The FAA Flight Program Operations is responsible for all aspects of FAA Flight Program safety, administration, operations, training, and maintenance. The Technical Center currently operates, maintains, and modifies six aircraft. These ‘flying laboratories’ are equipped and modified to support numerous FAA research, and test and evaluation projects.

TRACK 7 – Tower Siting Analysis and Research & Development Human Factors Laboratory (max 15)

Airport Facilities Terminal Integration Laboratory (AFTIL)
The AFTIL has a full-scale air traffic control tower simulation laboratory and two tower simulators that operate independently or in tandem to create a realistic air traffic control environment. The AFTIL creates three-dimensional airport models to evaluate new and existing air traffic control locations and conduct airport operational assessments and high fidelity realistic simulations for operational assessments. The FAA AFTIL facility can simulate potential sites in a realistic simulator, using photo-realistic, 3D airport models and aircraft simulations to streamline the planning process for air traffic control tower construction projects.

Research & Development Human Factors Laboratory (RDHFL)
The RDHFL is a state-of-the-art research facility designed specifically to support aviation human factors research. Its mission is to ensure safety, efficiency, and capacity as more demands are placed upon the National Airspace System. Dedicated to providing new insights into human performance, the RDHFL is on the leading edge of designing aviation systems that work by bringing people and technology together. The RDHFL is equipped with an extensive network capability to include voice communications and data networks that connect the RDHFL and other laboratories at the Technical Center.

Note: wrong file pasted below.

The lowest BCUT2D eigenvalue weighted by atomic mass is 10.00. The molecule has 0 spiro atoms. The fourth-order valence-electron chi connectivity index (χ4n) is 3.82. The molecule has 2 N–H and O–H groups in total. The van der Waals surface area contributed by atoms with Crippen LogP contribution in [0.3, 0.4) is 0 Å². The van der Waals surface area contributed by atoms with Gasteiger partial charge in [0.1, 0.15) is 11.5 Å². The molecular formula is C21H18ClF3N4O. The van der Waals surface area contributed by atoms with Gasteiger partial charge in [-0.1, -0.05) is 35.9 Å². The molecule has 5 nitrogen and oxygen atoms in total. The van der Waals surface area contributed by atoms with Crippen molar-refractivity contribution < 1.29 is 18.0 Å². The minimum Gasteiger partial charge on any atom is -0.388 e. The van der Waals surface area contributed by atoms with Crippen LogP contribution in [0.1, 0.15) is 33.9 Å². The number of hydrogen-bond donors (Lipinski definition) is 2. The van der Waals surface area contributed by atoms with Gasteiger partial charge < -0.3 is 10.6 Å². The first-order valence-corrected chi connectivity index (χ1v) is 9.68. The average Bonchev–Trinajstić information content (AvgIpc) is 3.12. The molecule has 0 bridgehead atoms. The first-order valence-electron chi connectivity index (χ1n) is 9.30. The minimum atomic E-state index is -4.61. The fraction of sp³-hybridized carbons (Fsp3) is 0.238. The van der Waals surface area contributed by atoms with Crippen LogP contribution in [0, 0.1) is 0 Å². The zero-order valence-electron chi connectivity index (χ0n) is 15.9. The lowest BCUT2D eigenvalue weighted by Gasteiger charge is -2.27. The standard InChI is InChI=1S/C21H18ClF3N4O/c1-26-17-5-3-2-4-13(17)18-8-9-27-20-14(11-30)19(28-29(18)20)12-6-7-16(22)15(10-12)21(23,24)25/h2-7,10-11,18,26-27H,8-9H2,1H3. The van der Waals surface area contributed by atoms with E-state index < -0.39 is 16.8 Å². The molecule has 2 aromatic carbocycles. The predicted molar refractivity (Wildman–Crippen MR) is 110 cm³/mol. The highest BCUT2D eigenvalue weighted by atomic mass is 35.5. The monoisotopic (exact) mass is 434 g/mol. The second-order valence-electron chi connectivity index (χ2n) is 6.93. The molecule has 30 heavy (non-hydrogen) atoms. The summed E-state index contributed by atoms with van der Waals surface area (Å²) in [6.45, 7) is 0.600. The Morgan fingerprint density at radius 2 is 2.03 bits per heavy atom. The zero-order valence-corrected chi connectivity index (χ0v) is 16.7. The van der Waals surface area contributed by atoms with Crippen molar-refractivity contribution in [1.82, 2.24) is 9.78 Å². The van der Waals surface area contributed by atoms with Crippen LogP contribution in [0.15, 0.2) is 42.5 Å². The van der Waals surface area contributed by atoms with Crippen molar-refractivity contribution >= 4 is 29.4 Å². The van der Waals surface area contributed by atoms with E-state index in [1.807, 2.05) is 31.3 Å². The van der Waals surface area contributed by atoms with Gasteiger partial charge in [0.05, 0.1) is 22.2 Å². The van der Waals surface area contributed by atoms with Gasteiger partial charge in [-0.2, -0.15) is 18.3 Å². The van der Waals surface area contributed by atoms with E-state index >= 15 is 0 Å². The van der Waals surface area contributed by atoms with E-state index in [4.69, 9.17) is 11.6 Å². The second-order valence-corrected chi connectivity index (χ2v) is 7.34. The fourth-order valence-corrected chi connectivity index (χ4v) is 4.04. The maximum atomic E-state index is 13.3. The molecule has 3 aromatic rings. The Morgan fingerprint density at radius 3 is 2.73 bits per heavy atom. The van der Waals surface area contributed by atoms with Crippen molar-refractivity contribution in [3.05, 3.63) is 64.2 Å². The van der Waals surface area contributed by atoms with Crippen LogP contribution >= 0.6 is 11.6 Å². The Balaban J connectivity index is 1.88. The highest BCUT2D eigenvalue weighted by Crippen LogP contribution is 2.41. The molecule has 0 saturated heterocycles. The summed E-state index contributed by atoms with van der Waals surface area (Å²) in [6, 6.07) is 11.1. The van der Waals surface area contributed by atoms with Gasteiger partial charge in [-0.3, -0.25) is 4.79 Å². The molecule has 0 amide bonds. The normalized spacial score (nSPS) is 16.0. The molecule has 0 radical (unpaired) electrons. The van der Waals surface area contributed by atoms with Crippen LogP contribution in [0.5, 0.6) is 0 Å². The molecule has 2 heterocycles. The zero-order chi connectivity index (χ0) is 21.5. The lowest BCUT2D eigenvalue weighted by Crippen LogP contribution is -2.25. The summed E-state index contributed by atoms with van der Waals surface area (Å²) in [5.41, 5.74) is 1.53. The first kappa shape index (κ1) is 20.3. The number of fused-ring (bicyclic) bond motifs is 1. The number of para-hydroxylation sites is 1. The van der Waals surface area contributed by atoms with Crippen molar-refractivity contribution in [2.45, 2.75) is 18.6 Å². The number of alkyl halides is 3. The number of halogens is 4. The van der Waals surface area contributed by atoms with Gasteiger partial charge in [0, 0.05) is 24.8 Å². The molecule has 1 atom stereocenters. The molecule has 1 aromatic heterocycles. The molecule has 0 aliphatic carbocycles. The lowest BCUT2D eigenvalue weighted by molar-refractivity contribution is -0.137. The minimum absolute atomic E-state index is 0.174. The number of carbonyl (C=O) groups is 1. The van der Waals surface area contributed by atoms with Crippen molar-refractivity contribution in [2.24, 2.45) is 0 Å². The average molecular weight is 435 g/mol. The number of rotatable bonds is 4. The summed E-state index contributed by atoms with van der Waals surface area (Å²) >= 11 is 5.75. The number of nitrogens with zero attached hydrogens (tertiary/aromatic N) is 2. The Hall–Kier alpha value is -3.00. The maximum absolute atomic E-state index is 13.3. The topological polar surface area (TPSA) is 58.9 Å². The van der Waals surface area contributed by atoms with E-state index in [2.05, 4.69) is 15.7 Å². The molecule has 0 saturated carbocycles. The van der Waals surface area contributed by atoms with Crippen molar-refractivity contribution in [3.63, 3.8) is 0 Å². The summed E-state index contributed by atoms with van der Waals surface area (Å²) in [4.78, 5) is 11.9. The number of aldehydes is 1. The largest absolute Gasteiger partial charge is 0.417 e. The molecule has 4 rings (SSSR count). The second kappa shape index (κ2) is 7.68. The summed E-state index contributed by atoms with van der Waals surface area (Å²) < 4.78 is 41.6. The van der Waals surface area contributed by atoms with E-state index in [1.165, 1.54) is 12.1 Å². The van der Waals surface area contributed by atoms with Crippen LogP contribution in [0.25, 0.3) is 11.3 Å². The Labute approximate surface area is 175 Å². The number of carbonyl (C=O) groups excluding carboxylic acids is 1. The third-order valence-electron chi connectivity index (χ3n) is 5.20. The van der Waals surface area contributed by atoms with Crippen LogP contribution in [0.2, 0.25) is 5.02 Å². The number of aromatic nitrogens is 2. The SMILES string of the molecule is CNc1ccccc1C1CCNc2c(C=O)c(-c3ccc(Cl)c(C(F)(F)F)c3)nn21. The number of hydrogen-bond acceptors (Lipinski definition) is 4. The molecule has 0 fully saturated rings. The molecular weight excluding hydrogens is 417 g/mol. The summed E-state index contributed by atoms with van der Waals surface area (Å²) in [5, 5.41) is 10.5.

Copyright © 2019 Air Traffic Control Association. All Rights Reserved.
  • Welcome to the ATCA
  • Welcome to the ATCA
  • 06 Jun 2018
    Hon. Linda Hall Daschle Named 2018 Glen A. Gilbert Memorial Award Winner

    The Air Traffic Control Association (ATCA) is pleased to announce that former FAA Acting Administrator Linda Hall Daschle has been selected as the 2018 recipient of the prestigious Glen A. Gilbert Memorial Award, one of the most prominent awards in aviation and ATCA’s highest honor.

    A pioneer for women in air traffic management, Daschle was the first female to hold the post of Acting Administrator for the FAA. She began her aviation career in Kansas nearly 45 years ago as a licensed weather observer for the agency. In 1993, she was nominated by President Clinton and confirmed by the US Senate for the position of FAA Deputy Administrator. One of her first tasks involved an assessment of the agency’s key air traffic modernization program called the Advanced Automation System which was eventually overhauled, saving the agency an estimated $1.6 billion. She also oversaw the advancement of new regional airline safety regulations and conducted a review of the agency’s safety and surveillance program, which resulted in one of the single largest hires of new safety inspectors in FAA history. 

    Ms. Daschle has held numerous government and private-sector leadership positions, including with the American Association of Airport Executives, the Air Transport Association, the former Civil Aeronautics Board, and with the law firm of Baker Donelson. She is currently President of LHD & Associates, Inc, and serves on the board of Aireon, LLC.

    In accepting the Glen A. Gilbert Memorial Award, Ms. Daschle joins aviation greats, including Delta’s Richard Anderson, NATCA President Paul Rinaldi, the Hon. Jane Garvey, Boeing’s Neil Planzer, former Transportation Secretary Norman Mineta, and pilot A. Scott Crossfield. (View press release HERE.)

    Tickets will be available this month. For more information, visit https://www.atca.org/glengilbert

    Established in Washington, D.C., in 1956 by a group of air traffic controllers, the Air Traffic Control Association has been from the outset dedicated to progress in the science of air traffic control and the preservation of a safe flight environment.
    Contact Us
    1101 King Street,
    Suite 300, Alexandria,
    Virginia 22314
    Phone no.: 703-299-2430
    Fax: 703-299-2437
    Email to: info@atca.org